Just as evocative is the building’s design and architecture. Michael Graves, regarded as among the most prominent architects of the latter half of the 20th century, used a postmodern design that incorporates the look of steel mills from different eras, including a smokestack-like addition to the building.
Like the steel industry, however, the center had its share of challenges. During the Great Recession, the Ohio Historical Society – today, the Ohio History Connection – had contemplated shutting the museum down, at least temporarily. Swift action by YSU, its history department and the state kept it open. A management agreement was signed in 2010 where the history department would manage daily operations.
Local management has led to exhibits that better reflect the cultural and industrial heritage of the Valley, Wilson says. In addition to its permanent collection, the center has public displays that feature the William B. Pollock Co., Vallourec, and the Youngstown General Duty Nurses Association.
Past exhibits include the Little Steel Strike of 1937, which turned deadly in Youngstown. The exhibit earned the Ohio Academy of History Public History Award in 2014.
Among the permanent exhibits at the site are a mock kitchen from a company house, items a steelworker would store in a locker representing different decades, a washbasin from U.S. Steel Corp.’s McDonald Works, and videos of steelmaking and the demise of the industry.
“It’s the story of the grit and integrity of these men and some women,” Wilson says. “They had to work very difficult jobs that were very dangerous to provide for their families.”
Wilson has expanded the reach of the center to encompass those in skilled nursing or assisted living centers who require memory care. These programs include modified tours, bringing artifacts to these complexes to help spark residents’ memories, or simple PowerPoint presentations that encourage interaction with residents. “It’s fun,” she says.
And, to commemorate its 30th anniversary, the museum has launched a series of lectures that kicked off in May. These lectures feature Mahoning Valley Historical Society Executive Director Bill Lawson, YSU history professor emeritus Tom Leary, former YSU history professor and Youngstown Historical Center site director Donna DeBlasio, and representatives of OCCHA, a social services organization representing the Hispanic community that will discuss migration from Puerto Rico to the Youngstown area.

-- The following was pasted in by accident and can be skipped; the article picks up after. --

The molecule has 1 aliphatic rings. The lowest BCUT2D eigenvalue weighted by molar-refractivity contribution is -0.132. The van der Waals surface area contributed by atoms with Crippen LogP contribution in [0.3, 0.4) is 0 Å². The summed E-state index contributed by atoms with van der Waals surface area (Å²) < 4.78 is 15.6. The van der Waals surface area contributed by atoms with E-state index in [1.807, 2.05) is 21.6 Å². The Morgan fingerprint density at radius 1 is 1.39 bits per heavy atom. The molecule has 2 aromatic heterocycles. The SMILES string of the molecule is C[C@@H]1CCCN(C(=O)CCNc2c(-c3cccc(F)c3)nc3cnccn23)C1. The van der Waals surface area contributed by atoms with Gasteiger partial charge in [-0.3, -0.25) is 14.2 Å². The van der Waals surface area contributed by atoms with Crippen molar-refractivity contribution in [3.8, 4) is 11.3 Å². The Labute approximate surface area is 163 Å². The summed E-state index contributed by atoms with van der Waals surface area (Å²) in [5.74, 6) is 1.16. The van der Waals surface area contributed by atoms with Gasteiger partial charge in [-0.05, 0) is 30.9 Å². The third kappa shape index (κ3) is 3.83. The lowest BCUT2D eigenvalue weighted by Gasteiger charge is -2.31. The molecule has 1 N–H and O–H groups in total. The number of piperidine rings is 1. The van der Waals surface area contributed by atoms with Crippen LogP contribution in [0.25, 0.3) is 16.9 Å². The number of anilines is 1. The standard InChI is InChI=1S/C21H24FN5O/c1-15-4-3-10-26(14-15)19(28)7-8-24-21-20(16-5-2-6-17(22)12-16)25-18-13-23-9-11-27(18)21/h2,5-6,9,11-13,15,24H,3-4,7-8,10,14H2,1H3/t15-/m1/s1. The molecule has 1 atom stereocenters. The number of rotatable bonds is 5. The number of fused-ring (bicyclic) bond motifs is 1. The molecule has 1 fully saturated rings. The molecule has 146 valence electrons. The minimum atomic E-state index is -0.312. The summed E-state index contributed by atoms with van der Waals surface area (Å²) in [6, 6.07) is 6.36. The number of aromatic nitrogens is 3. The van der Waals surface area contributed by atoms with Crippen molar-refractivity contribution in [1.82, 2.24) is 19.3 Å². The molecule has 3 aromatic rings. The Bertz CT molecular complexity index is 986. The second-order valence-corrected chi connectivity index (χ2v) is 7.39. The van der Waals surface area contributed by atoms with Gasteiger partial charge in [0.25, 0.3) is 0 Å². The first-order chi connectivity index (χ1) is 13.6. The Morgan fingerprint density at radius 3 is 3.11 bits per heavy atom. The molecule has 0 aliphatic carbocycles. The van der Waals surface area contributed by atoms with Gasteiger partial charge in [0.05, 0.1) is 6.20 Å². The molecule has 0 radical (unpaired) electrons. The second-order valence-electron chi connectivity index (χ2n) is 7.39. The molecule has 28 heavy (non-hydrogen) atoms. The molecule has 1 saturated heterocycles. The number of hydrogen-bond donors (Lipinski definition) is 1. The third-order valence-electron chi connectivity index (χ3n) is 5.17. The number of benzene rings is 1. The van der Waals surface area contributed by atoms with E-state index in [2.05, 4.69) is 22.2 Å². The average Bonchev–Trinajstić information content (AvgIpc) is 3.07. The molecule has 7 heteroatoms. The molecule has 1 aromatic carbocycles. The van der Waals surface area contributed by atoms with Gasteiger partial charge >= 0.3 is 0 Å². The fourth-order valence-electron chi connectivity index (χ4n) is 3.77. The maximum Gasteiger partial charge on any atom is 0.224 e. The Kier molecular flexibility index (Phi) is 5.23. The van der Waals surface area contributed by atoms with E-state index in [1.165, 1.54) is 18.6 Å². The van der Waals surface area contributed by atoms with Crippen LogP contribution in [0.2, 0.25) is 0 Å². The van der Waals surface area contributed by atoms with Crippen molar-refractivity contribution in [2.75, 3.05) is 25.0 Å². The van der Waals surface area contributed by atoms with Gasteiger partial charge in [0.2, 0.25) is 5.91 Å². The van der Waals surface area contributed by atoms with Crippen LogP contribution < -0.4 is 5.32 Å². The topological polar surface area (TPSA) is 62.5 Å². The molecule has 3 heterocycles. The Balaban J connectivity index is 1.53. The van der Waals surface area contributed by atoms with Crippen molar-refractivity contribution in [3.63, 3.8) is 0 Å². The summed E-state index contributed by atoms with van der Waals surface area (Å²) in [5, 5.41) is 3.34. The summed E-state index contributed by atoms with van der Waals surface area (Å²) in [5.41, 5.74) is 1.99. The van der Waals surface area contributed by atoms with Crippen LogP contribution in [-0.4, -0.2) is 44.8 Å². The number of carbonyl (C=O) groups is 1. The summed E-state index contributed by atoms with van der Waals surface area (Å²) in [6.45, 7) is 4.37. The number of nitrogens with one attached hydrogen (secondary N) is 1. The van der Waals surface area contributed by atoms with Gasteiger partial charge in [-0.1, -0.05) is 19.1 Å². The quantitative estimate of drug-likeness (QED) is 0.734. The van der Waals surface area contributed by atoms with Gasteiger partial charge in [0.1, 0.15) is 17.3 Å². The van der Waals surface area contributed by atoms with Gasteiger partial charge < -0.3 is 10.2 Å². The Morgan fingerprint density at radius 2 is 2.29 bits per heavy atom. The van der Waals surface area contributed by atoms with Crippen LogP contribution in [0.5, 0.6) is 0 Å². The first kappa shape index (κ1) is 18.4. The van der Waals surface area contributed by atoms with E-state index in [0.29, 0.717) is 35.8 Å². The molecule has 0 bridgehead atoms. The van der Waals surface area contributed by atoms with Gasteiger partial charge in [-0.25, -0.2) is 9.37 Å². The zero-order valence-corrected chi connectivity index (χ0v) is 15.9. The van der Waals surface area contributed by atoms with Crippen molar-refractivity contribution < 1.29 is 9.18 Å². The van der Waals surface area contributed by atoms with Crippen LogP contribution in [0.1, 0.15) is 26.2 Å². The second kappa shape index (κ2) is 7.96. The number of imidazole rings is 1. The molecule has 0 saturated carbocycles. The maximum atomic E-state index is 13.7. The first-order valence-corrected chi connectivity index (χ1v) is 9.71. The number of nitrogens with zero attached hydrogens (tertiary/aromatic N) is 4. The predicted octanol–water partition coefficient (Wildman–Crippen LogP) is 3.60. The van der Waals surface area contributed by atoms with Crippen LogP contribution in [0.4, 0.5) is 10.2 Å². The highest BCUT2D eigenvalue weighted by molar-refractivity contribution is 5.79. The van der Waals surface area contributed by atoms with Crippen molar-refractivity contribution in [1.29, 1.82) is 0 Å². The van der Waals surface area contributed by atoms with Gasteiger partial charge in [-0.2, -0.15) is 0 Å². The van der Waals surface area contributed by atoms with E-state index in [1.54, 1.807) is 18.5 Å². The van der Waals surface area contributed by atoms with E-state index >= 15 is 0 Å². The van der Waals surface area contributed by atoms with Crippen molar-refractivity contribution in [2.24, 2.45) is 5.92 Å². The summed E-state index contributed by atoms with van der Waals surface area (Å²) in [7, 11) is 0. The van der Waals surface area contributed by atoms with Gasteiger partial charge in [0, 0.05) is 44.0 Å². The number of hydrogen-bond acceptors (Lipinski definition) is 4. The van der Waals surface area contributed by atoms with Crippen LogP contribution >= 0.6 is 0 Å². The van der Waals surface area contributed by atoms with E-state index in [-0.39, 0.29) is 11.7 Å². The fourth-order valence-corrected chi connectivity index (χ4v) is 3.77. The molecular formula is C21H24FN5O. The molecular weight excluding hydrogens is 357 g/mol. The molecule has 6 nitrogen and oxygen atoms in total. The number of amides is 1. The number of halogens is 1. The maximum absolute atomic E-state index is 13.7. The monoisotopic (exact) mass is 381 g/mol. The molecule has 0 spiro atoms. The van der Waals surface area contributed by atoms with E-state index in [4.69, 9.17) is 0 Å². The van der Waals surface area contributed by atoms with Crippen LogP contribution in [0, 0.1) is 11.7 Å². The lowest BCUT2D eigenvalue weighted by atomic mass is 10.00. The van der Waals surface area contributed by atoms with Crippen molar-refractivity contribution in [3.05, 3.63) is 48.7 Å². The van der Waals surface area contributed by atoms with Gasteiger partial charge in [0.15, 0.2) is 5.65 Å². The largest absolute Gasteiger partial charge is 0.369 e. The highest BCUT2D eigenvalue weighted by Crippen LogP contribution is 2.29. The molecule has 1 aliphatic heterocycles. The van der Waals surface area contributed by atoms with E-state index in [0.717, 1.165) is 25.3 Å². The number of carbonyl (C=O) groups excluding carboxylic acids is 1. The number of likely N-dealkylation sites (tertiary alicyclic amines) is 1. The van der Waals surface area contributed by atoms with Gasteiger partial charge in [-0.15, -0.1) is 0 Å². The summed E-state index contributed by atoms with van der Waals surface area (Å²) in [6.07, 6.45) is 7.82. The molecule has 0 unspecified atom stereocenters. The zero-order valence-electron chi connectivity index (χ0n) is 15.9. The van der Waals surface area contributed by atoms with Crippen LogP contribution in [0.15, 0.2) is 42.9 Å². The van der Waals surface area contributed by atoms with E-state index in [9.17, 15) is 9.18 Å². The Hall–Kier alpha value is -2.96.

While the center celebrates the rich history of the Mahoning Valley, it also embraces its role as a pathway for the future of the community and how it interacts with other disciplines such as math, geology, science, technology and engineering.
The center is working with the Center of Excellence, a partnership between YSU and Eastern Gateway Community College, to prepare an exhibit set to be unveiled in September, says assistant curator John Liana.
The project constitutes refurbishing a model of a continuous caster, equipment used to cast molten steel into strips or shapes. The model, donated by Cleveland Cliffs to the Ohio Historical Society during the 1970s, has been stored in the basement of the center nearly 30 years.
“We’re bringing in engineering students and faculty from Eastern Gateway and the Center for Excellence to help with the project,” he says.
The sprawling plastic model has moveable parts and most certainly has pieces missing that will need to be replaced, Liana says. It’s possible that these students could use 3D printing technology to reverse engineer and manufacture the plastic components through additive manufacturing.
“We’re going to move the model from where it sits to another location downstairs and build a room around it,” Liana says.
Bishop says it’s a great opportunity for future engineers and those engaged in STEM programs: “It’s a great experience for students working in some kind of engineering.”
Ultimately, the Youngstown Historical Center for Industry and Labor represents a full snapshot of the heritage of a community and its potential, Wilson says.
“We want to tell a multifaceted story that involves not just the leaders, owners and managers, but also the daily workers,” she says. “What they did on a daily basis, how hard did they work, how did they do their job, what dangers did they face?”
Pictured at top: Marcelle Wilson and Martha Bishop peruse a Vindicator front-page story about the U.S. Supreme Court decision in the landmark case Youngstown Sheet & Tube v. Sawyer.